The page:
- The positive right is to the same active help that the state gives to parents of the majority religions. In practice, the State simply ignores this. The State discriminates between religious and philosophical convictions.
In the High Court case in 1996, Campaign to Separate Church and State v Minister for Education, Justice Costello cited the Rights guaranteed to parents under the European Convention and the United Nations. He said that the Constitution had developed the significance of these parental Rights and has imposed an obligation on the State in relation to them. He stated:-
“The parties to the First protocol of the European Convention for the Protection of Human Rights and Fundamental Freedoms agreed that States when assuming functions in relation to education “shall respect the rights of parents to ensure such education and teaching in accordance with their own religious and philosophical convictions (Article 2). The Irish Constitution has developed the significance of these parental Rights and in addition has imposed obligations on the State in relation to them.”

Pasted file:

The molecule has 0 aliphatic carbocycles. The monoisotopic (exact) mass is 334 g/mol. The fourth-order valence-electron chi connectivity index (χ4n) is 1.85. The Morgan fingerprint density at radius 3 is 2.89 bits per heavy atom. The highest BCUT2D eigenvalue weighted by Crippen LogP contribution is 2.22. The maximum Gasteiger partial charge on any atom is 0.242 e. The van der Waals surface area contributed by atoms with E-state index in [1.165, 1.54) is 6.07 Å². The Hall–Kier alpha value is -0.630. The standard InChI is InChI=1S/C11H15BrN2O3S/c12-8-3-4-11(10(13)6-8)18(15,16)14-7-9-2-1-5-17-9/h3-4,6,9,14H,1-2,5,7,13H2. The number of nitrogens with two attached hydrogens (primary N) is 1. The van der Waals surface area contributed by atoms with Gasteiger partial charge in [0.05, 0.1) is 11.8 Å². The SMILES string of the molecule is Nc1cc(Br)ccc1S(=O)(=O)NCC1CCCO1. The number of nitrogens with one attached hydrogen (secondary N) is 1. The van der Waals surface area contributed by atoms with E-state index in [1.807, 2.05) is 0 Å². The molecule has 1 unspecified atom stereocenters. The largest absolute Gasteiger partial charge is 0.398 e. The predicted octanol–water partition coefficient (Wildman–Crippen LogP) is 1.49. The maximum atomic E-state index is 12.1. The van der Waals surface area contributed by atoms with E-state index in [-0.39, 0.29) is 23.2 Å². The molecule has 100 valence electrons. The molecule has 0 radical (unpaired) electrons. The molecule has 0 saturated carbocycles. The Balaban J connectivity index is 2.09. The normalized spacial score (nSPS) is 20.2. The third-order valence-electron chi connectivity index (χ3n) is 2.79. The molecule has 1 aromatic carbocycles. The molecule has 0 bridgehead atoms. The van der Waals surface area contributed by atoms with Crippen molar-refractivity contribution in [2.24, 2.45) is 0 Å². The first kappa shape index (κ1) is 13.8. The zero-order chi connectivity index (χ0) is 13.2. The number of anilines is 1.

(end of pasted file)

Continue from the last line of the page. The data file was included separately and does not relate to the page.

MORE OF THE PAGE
Despite the recognition of the courts that the Constitution also protects parents with ‘philosophical convictions’ and that they also have positive rights, successive governments have refused to recognise that they also have an obligation to protect them.
Equal Status Act
As another example, the Equal Status Act protects people from discrimination in the provision of services on a number of grounds, including the religion ground.
But it defines the religion ground as “that one has a different religious belief from the other, or that one has a religious belief and the other has not.”
This means that you are covered if:
- Somebody with a religious belief discriminates against you because you have a different religious belief, or if
- Somebody with a religious belief discriminates against you because you do not have any religious belief.
However, on the face of it, you are not covered if:
- Somebody with a religious belief discriminates against you because you have a specific nonreligious belief; (philosophical conviction)
- Somebody with a nonreligious belief discriminates against because you have a different nonreligious belief (philosophical conviction).